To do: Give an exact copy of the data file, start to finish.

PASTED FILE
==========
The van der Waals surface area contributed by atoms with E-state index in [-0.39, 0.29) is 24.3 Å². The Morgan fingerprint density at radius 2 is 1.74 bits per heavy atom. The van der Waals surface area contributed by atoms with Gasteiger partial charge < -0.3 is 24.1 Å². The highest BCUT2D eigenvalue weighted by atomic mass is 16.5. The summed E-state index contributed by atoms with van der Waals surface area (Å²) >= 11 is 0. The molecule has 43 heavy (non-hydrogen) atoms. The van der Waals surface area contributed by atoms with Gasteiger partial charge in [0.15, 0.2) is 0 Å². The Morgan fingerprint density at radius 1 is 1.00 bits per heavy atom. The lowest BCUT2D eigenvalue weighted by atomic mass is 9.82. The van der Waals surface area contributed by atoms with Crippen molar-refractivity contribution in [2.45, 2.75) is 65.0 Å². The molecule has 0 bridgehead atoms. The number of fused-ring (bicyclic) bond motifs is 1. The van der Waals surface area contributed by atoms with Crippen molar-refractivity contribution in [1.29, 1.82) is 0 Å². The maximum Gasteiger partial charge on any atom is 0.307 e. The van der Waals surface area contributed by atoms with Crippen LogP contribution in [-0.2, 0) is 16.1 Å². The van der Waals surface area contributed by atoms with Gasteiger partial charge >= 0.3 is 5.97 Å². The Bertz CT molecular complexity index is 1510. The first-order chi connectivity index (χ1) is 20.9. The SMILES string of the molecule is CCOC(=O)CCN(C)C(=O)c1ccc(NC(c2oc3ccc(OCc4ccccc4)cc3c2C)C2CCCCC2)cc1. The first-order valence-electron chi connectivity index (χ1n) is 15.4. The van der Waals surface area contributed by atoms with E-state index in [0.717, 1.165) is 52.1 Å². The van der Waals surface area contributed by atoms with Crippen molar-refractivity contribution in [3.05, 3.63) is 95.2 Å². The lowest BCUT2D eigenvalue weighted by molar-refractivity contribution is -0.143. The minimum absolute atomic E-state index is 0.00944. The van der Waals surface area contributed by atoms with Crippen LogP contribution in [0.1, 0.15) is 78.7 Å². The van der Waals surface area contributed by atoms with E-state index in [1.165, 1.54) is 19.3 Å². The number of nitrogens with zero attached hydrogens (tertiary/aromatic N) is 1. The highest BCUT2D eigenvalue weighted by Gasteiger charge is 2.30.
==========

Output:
The van der Waals surface area contributed by atoms with E-state index in [-0.39, 0.29) is 24.3 Å². The Morgan fingerprint density at radius 2 is 1.74 bits per heavy atom. The van der Waals surface area contributed by atoms with Gasteiger partial charge < -0.3 is 24.1 Å². The highest BCUT2D eigenvalue weighted by atomic mass is 16.5. The summed E-state index contributed by atoms with van der Waals surface area (Å²) >= 11 is 0. The molecule has 43 heavy (non-hydrogen) atoms. The van der Waals surface area contributed by atoms with Gasteiger partial charge in [0.15, 0.2) is 0 Å². The Morgan fingerprint density at radius 1 is 1.00 bits per heavy atom. The lowest BCUT2D eigenvalue weighted by atomic mass is 9.82. The van der Waals surface area contributed by atoms with Crippen molar-refractivity contribution in [2.45, 2.75) is 65.0 Å². The molecule has 0 bridgehead atoms. The number of fused-ring (bicyclic) bond motifs is 1. The van der Waals surface area contributed by atoms with Crippen molar-refractivity contribution in [1.29, 1.82) is 0 Å². The maximum Gasteiger partial charge on any atom is 0.307 e. The van der Waals surface area contributed by atoms with Crippen LogP contribution in [-0.2, 0) is 16.1 Å². The van der Waals surface area contributed by atoms with Gasteiger partial charge >= 0.3 is 5.97 Å². The Bertz CT molecular complexity index is 1510. The first-order chi connectivity index (χ1) is 20.9. The SMILES string of the molecule is CCOC(=O)CCN(C)C(=O)c1ccc(NC(c2oc3ccc(OCc4ccccc4)cc3c2C)C2CCCCC2)cc1. The first-order valence-electron chi connectivity index (χ1n) is 15.4. The van der Waals surface area contributed by atoms with E-state index in [0.717, 1.165) is 52.1 Å². The van der Waals surface area contributed by atoms with Crippen molar-refractivity contribution in [3.05, 3.63) is 95.2 Å². The lowest BCUT2D eigenvalue weighted by molar-refractivity contribution is -0.143. The minimum absolute atomic E-state index is 0.00944. The van der Waals surface area contributed by atoms with Crippen LogP contribution in [0.1, 0.15) is 78.7 Å². The van der Waals surface area contributed by atoms with E-state index in [1.165, 1.54) is 19.3 Å². The number of nitrogens with zero attached hydrogens (tertiary/aromatic N) is 1. The highest BCUT2D eigenvalue weighted by Gasteiger charge is 2.30.